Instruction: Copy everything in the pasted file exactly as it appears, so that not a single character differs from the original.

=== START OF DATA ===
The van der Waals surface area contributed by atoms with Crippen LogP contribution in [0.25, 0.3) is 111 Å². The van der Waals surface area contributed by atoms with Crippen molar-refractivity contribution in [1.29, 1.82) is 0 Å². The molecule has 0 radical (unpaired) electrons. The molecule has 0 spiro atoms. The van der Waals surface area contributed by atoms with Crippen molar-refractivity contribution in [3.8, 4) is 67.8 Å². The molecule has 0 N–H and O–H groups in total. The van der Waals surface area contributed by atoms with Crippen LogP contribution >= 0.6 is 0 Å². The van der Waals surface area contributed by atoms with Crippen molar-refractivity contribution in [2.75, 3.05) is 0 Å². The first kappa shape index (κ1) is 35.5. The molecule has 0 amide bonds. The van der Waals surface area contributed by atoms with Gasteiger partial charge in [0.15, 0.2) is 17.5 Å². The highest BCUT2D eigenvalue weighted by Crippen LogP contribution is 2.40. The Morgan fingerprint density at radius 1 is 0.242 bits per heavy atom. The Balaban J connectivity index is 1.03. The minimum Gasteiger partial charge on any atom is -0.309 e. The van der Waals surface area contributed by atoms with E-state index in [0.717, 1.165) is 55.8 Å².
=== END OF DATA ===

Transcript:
The van der Waals surface area contributed by atoms with Crippen LogP contribution in [0.25, 0.3) is 111 Å². The van der Waals surface area contributed by atoms with Crippen molar-refractivity contribution in [1.29, 1.82) is 0 Å². The molecule has 0 radical (unpaired) electrons. The molecule has 0 spiro atoms. The van der Waals surface area contributed by atoms with Crippen molar-refractivity contribution in [3.8, 4) is 67.8 Å². The molecule has 0 N–H and O–H groups in total. The van der Waals surface area contributed by atoms with Crippen LogP contribution >= 0.6 is 0 Å². The van der Waals surface area contributed by atoms with Crippen molar-refractivity contribution in [2.75, 3.05) is 0 Å². The first kappa shape index (κ1) is 35.5. The molecule has 0 amide bonds. The van der Waals surface area contributed by atoms with Gasteiger partial charge in [0.15, 0.2) is 17.5 Å². The highest BCUT2D eigenvalue weighted by Crippen LogP contribution is 2.40. The Morgan fingerprint density at radius 1 is 0.242 bits per heavy atom. The Balaban J connectivity index is 1.03. The minimum Gasteiger partial charge on any atom is -0.309 e. The van der Waals surface area contributed by atoms with E-state index in [0.717, 1.165) is 55.8 Å².